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In other words, consumers would increasingly opt for home entertainment choices such as subscription VOD, ad-supported VOD, DVD/Blu-ray Disc rentals and/or purchases.

Indeed, Redbox affords users the ability to rent discs online for quick pick-up at the nearest kiosk. The vendor also enables consumers to rent/buy digital titles online.

Walmart-owned Vudu.com and Amazon Instant Movies do the same, while Movies Anywhere platform directs consumers interested in purchasing or renting titles from one of eight digital partners, including Vudu and Amazon.

Movies Anywhere is available free on Roku players and Roku branded televisions, with the digital hub eliminating the need to surf Roku channels and Apple products looking for new-release movies.

Roku-enabled streaming devices top the market, including Apple TV, Google Chromecast and Amazon Fire TV, with 25% of all connected televisions sold in the U.S. being a branded Roku TV.

“That would boost hours viewed and available ad units above projections,” Martin wrote, promoting investment in Roku as a defensive strategy. She lists Roku with a “Buy” rating and a $200-per-share price target, which is 71% above what the stock closed at on Feb. 25 — and up 3% from the previous day.

Apple Cites Coronavirus for Revised Fiscal Outlook

Apple has become one of the first tech/media companies to attribute revised fiscal projections due to the ongoing health crisis in China.

Cupertino, Calif.-based Apple Feb. 17 issued a regulatory filing citing the Coronavirus (COVID-19) for slowdown in production of iPhones, Mac computers, iPad and Apple Watch, among other products.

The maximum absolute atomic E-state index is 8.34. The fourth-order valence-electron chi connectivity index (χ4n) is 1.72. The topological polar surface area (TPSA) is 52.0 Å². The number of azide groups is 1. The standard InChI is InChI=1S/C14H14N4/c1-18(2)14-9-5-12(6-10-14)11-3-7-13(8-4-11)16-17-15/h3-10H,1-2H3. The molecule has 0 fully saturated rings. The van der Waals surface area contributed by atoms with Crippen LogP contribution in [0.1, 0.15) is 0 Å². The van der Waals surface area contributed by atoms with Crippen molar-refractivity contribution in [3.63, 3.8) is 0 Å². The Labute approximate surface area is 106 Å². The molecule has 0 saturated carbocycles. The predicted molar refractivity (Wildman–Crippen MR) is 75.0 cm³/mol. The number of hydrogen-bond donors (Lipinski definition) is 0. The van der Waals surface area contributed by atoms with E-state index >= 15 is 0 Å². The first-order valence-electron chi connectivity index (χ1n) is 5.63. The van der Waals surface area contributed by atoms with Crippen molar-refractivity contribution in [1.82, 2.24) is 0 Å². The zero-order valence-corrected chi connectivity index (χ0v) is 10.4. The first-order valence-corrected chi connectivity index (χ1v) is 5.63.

In a statement, Apple said its quarterly guidance issued on Jan. 28 reflected the “best information” available at the time as well as its best estimates about the pace of return to work following the end of the extended Chinese New Year holiday on Feb. 10 — the latter due to government concern about the spread of the respiratory virus that has killed more than 1,000 people.

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“Work is starting to resume around the country, but we are experiencing a slower return to normal conditions than we had anticipated,” the company wrote. “As a result, we do not expect to meet the revenue guidance we provided for the March quarter.”

Specifically, Apple said its worldwide iPhone supply would be temporarily constrained due to the shutdown of manufacturing partner sites located outside the Hubei province.

“While all of these facilities have reopened — they are ramping up more slowly than we had anticipated,” the company wrote. “The health and well-being of every person who helps make these products possible is our paramount priority, and we are working in close consultation with our suppliers and public health experts as this ramp continues.”

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In addition, Apple said demand for its products in China has been negatively affected as consumers there worry more about the spread and containment of the virus than buying the latest consumer electronics device.

“All of our stores in China and many of our partner stores have been closed,” Apple said. “Additionally, stores that are open have been operating at reduced hours and with very low customer traffic.”

The company said retail operations are “gradually reopening” and would continue to do so as “steadily and safely as we can.”

Apple said its corporate offices and contact centers in China are open, and that online stores have remained open throughout the health epidemic.